Progress is a great thing, but always comes with consequences. We tend to focus on the great while too often giving short shrift to those consequences, especially when they’re negative. We celebrate winners not losers, often dismissing them out of hand. We get frustrated when every giant step forward seems to be followed with one or even multiple steps backward. We’re astounded by how long resistance holds on and how hard fought it can be. Notice I didn’t describe the consequences as “unintended”. That’s important, because progress implies change, overturning what those who embrace it now consider retrograde, past its use-by date. So the consequences are often intentional. Not surprisingly, action breeds reaction, often vigorous and unbending. Unaddressed consequences are the story — and perhaps the explanation — of our time.
Long after Brown, there remain powerful forces fighting integration manifest, for example, in some all too obvious efforts to undermine public education. Just last week, the Supreme Court had to turn back another blatant assault on abortion rights which, almost forty-three years since Roe, are still under constant and systematic attack across the land. The same kind of resistance is underway in the wake of the more recent Obergefell marriage equality decision. North Carolina’s HB-2, the so-called “bathroom bill”, is just a thinly veiled blowback to newly won LGBT rights. Each of these can be attributed to the intentional consequences of progress. It’s easy to see this resistance as bigotry or narrow-mindedness, but each step that many of us consider a move forward disrupts the ways, ideas and often deep seated and heartfelt beliefs of people firmly rooted in “the way things were.” That society at large accepts, or in some cases that the Constitution mandates, moving on doesn’t mean that individual’s or institution’s belief systems have, or can, change on a dime. They were poorly prepared for the consequences of progress, but so too were we. This lack has caused much bitterness and friction.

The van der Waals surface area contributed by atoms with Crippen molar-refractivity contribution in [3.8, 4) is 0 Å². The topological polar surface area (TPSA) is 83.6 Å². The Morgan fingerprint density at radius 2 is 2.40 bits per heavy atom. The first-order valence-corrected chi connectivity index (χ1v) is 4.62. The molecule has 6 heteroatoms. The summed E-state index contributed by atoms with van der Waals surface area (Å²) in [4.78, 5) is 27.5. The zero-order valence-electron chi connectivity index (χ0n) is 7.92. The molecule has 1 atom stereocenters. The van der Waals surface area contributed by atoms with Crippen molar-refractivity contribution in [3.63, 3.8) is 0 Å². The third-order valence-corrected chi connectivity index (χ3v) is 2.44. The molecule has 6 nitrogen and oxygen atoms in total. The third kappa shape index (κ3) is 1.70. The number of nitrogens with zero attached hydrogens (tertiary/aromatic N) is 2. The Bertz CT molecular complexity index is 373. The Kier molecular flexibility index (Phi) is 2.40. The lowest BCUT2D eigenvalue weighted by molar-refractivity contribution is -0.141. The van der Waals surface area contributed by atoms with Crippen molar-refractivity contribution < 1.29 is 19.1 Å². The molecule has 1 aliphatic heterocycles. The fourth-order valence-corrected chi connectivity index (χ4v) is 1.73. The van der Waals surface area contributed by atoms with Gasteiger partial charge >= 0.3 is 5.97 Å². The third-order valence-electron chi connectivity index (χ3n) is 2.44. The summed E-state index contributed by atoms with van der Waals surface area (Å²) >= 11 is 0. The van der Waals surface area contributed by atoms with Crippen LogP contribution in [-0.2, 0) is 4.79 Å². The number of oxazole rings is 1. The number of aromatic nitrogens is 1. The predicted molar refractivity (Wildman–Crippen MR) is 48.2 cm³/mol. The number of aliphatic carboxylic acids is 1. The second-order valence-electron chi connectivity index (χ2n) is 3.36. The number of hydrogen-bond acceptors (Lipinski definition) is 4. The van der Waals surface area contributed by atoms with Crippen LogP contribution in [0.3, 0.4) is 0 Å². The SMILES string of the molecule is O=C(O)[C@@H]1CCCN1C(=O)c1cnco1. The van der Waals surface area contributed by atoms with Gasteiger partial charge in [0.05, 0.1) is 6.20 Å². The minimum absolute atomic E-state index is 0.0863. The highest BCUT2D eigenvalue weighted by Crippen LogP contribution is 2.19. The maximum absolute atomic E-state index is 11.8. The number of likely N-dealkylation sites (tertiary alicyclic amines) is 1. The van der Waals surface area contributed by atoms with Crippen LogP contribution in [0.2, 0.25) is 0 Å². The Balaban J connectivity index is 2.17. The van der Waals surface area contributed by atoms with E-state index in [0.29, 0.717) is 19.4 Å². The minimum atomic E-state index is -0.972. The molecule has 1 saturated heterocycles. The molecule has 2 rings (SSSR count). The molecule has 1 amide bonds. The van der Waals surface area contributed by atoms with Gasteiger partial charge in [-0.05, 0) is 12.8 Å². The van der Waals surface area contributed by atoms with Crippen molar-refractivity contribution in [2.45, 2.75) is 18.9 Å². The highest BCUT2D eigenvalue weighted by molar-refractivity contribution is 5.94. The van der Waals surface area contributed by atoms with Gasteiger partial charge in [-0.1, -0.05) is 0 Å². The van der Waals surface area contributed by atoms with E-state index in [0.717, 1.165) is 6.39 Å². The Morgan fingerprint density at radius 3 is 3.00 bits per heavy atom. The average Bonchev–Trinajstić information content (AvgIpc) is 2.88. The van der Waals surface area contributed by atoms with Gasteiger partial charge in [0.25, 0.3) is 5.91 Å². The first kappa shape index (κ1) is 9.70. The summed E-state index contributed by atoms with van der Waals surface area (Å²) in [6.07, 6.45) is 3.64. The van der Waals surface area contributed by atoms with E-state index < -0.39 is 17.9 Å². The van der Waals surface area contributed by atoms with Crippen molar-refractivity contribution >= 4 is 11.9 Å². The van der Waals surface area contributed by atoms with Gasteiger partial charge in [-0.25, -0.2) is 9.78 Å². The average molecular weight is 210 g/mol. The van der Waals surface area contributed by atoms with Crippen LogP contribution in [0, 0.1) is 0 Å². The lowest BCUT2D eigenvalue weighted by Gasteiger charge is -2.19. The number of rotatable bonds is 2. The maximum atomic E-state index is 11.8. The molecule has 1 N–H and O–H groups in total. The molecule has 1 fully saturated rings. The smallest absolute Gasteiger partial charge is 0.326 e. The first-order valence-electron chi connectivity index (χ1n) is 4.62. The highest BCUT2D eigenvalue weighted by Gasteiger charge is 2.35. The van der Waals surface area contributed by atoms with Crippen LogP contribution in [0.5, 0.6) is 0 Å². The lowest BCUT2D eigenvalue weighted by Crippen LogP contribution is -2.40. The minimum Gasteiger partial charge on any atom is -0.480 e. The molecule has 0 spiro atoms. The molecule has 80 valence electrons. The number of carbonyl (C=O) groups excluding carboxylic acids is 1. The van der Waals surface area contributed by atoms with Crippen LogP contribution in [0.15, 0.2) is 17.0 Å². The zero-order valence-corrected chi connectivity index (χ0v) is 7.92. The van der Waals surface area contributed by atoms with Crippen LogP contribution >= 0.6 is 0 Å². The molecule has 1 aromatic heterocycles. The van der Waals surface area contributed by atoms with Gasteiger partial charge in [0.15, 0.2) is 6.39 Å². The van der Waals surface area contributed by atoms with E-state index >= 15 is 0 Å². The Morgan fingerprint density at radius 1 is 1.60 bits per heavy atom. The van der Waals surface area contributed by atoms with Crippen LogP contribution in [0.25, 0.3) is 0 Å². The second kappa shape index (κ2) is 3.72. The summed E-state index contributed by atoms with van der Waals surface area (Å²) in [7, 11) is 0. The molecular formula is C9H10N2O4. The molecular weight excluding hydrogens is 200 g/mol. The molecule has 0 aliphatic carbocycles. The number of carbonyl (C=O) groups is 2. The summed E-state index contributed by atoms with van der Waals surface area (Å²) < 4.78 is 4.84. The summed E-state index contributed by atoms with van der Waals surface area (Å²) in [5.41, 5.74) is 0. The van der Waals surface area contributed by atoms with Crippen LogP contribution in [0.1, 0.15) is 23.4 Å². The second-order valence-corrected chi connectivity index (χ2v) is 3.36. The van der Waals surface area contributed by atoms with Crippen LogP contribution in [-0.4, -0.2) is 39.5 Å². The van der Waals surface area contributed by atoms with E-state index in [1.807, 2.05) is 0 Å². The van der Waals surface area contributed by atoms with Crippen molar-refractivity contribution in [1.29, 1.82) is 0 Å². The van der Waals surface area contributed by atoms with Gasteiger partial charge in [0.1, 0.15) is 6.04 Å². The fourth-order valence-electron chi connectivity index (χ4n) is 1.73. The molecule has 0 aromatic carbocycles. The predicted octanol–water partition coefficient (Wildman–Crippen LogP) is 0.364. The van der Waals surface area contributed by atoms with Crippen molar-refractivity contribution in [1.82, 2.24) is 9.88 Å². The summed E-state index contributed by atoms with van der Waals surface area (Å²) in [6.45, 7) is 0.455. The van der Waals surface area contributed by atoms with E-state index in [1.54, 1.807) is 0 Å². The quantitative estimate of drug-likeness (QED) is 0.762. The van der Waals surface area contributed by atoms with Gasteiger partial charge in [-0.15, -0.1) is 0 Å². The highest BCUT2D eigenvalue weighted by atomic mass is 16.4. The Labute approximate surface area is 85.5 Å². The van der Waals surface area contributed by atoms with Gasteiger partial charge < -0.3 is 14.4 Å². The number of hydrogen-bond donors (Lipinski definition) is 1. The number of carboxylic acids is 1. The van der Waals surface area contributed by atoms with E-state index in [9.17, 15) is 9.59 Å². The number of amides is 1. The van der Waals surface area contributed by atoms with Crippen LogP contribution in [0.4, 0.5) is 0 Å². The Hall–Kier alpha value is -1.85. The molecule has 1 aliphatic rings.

Some of the reactions to consequences seem misdirected, and sometimes purposefully so to mask some hidden agenda. But sometimes that misdirection stems from confusion or an unwillingness to accept and more importantly to address, the consequences of progress. In the social area where previous “norms” are upended and beliefs challenged — like abortion, integration and marriage equality — an often toxic mix prejudices and differing religious doctrines come into play. These are often emotional reactions involving dogmas that are difficult to objectively prove or disprove, where logical arguments and the finer points of law have little currency. We can, though often we don’t, understand the reaction at play, but are unable to resolve what is seen in absolutes; as a matter of black and white, not greys.
That isn’t the case where core beliefs are not threatened. Here, consequences can be more easily and successfully addressed. But here, too, they are often neglected. I’m thinking specifically about progress like the Industrial Revolution and in our own time the Technology Revolution that has so changed and clearly improved the way be function and work. What might be considered one bridge between these two revolutions happened just a little over one hundred years ago. As recounted in 2013 by the Daily News, Henry Ford revolutionized car manufacture with his assembly line. He reduced the time it took to assemble a Model T from 12.5 hours to 93 minutes. Daily production in his Michigan plant moved from 100 to 1000 cars per day. “In 1914”, the News wrote, “Ford's 13,000 workers built around 300,000 cars -- more than his nearly 300 competitors managed to build with 66,350 employees.” Consider what impact of that next-step-revolution-influenced reduction of manpower meant in 1913. Technology has gone so much further, something I mentioned in my most recent post. As the News article noted three years ago “…just 500 people work directly on the assembly line at Ford's Michigan Assembly Plant, which now builds 605 Focus and C-Max sedans in each of two 10-hour shifts. Some 48,000 people worked at the Crystal Palace at its peak.” Progress and consequences.